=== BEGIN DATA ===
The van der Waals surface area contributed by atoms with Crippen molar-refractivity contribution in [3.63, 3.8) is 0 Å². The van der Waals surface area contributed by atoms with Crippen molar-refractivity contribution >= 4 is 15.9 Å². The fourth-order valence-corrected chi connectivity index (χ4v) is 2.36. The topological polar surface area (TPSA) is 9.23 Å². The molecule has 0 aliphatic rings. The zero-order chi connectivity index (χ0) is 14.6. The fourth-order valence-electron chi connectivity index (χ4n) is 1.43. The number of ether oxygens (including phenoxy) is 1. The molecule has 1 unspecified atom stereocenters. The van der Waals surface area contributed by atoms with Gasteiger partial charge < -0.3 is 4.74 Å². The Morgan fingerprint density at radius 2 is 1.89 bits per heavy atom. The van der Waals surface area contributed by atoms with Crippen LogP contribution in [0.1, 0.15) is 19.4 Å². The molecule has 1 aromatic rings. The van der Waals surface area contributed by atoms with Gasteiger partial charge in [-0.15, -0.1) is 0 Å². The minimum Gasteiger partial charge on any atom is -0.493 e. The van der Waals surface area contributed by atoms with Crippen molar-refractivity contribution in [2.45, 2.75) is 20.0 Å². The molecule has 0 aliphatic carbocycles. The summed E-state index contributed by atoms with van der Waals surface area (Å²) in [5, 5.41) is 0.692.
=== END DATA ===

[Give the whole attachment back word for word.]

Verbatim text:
The van der Waals surface area contributed by atoms with Crippen molar-refractivity contribution in [3.63, 3.8) is 0 Å². The van der Waals surface area contributed by atoms with Crippen molar-refractivity contribution >= 4 is 15.9 Å². The fourth-order valence-corrected chi connectivity index (χ4v) is 2.36. The topological polar surface area (TPSA) is 9.23 Å². The molecule has 0 aliphatic rings. The zero-order chi connectivity index (χ0) is 14.6. The fourth-order valence-electron chi connectivity index (χ4n) is 1.43. The number of ether oxygens (including phenoxy) is 1. The molecule has 1 unspecified atom stereocenters. The van der Waals surface area contributed by atoms with Gasteiger partial charge < -0.3 is 4.74 Å². The Morgan fingerprint density at radius 2 is 1.89 bits per heavy atom. The van der Waals surface area contributed by atoms with Crippen LogP contribution in [0.1, 0.15) is 19.4 Å². The molecule has 1 aromatic rings. The van der Waals surface area contributed by atoms with Gasteiger partial charge in [-0.15, -0.1) is 0 Å². The minimum Gasteiger partial charge on any atom is -0.493 e. The van der Waals surface area contributed by atoms with Crippen molar-refractivity contribution in [2.45, 2.75) is 20.0 Å². The molecule has 0 aliphatic carbocycles. The summed E-state index contributed by atoms with van der Waals surface area (Å²) in [5, 5.41) is 0.692.